Women are also at an increased risk; they’re twice as likely to have an anxiety disorder than men.
This is partially due to differences in brain chemistry and higher levels of estrogen, but recent research also shows that women are more sensitive to the hormone that organizes stress responses — making them more prone to all stress-related disorders.
“Often people who experience anxiety judge themselves for the symptoms, seeing them as a sign of being ‘weak’ or imagining that other people don’t also struggle with anxiety,” says Roemer. “This criticism and judgment increases the intensity of the anxiety and can also lead people to isolate, when [actually] social support is an important buffer for a range of psychological difficulties.”
And when anxiety spirals out of control, it can quickly turn into something very serious. Anxiety disorders often go hand-in-hand with other disorders such as depression, substance abuse and eating disorders.
Kelsey, a student at the University of Nebraska-Lincoln, believes that anxiety contributed to her developing anorexia. “I am personally recovering from an eating disorder, and many anxieties occurred during the time I had anorexia,” she says. “I don’t believe many people know that eating disorders can arise from anxiety or that anxiety is a top contributor to eating disorders.”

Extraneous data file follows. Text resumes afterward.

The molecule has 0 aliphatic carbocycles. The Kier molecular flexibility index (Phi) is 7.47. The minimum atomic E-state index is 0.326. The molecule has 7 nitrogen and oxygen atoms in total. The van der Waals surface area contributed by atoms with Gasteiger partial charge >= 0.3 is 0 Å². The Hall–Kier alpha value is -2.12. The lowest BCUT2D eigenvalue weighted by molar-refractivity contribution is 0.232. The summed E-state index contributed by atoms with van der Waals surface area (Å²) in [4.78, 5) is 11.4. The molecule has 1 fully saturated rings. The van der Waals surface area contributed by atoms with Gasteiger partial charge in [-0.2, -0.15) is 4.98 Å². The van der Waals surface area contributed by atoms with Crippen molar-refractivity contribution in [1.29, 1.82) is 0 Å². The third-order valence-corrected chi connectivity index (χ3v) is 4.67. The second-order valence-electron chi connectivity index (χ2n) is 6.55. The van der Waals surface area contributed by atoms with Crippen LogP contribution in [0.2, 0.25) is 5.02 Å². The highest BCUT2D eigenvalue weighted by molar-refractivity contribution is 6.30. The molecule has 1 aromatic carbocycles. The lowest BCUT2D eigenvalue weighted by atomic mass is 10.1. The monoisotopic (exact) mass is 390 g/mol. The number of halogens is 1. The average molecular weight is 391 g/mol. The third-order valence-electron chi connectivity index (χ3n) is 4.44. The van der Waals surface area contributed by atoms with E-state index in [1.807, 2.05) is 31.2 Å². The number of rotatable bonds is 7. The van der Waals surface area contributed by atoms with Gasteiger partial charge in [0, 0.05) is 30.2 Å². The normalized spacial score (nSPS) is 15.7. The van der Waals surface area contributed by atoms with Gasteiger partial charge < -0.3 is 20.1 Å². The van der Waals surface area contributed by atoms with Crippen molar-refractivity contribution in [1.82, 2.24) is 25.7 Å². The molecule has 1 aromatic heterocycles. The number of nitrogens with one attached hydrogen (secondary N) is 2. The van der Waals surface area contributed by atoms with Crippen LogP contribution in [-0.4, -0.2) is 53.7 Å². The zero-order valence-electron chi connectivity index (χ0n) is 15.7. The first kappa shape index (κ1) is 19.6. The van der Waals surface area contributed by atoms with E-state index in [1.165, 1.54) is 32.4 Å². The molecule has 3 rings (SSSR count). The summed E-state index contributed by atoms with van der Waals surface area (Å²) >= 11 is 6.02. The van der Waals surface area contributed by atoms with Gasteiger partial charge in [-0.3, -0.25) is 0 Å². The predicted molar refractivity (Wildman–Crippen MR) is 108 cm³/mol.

What to do
If you or someone you know is dealing with an unhealthy amount of anxiety, it’s important to seek help as soon as possible. “Because anxiety is a habit, the longer anxiety goes untreated, the stronger the habit grows so that it can worsen over time,” says Roemer.
Anxiety is a complicated problem, so the solution won’t be the same for everyone. Treatment options include medications, though most doctors recommend turning to therapy before drugs.
Cognitive-behavioral therapy, often available for free through university health centers, helps people with anxiety disorders really understand the cause of their anxiety and how to alter their outlooks to better deal with it.